4)     Do we always laugh the same way, or are there different ways we laugh at different times/in different situations perhaps? According to research we laugh 30 times more frequently in social situations rather than in solitary situations we have two major kinds of laughter, spontaneous and volitional laughter. We laugh when things are funny, but we also laugh under stress and even during or after trauma not to ignore the stress but to prepare ourselves to endure it!

5)     What does it say about you if...
A)    You clap your hands when laughing? You want to show how playful you are and want others to join the play.
B)    You usually cover your mouth? You are not sure you are laughing approximately
C)    You throw your head back? Free spontaneous laughter
D)    You put your hand on heart? Often to show your laughter is heartfelt, and if higher at times to try to contain overwhelming laughter as in your chest hurts from laughing.
E)    You crinkle your nose? To show playfulness and that you can’t believe how sweet the situation is, funny because we usually crinkle the nose in extreme pleasure, but in this case we are showing extreme displeasure.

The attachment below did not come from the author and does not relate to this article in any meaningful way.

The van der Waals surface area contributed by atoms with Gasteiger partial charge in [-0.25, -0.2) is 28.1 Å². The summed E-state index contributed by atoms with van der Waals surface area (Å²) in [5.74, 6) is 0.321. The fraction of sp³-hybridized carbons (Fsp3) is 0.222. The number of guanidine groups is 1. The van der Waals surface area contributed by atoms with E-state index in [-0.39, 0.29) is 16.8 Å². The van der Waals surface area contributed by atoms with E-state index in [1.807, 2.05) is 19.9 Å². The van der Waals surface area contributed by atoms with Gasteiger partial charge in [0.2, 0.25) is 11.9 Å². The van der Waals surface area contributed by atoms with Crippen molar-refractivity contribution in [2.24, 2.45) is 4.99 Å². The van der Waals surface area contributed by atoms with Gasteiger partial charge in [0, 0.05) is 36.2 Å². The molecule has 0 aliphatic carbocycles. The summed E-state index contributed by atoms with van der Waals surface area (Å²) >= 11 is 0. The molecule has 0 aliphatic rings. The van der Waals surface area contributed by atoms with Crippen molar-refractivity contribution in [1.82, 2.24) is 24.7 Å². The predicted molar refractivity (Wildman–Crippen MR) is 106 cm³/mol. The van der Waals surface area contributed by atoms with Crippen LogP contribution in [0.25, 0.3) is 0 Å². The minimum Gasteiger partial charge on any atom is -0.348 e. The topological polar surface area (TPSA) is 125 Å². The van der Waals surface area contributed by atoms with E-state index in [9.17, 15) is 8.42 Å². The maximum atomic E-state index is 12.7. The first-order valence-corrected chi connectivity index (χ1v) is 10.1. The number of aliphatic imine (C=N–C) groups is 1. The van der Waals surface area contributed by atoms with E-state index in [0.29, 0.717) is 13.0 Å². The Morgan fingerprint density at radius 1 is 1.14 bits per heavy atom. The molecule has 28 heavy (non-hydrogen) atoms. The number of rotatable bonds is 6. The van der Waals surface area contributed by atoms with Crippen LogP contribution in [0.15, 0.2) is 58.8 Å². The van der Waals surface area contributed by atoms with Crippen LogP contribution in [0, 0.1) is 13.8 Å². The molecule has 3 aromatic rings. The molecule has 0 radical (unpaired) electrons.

F)     Is there another way of laughing we left out that you think is important to mention?

6)     Is there anything else you think is important to add when it comes to discussing how the way you laugh can reveal your personality? I have quite a few more things here. But the major thing is I have developed a survey to test how your laugh reveals your DISC personality type. I put a few of the questions at the end of this document with the answer key in the survey (do you wouldn’t have the letters D I S or C in the actual survey so if you wanted to you could put the survey and the key in the article. Let me know.

1.      Women laugh much more than men in social situations (just like smiling)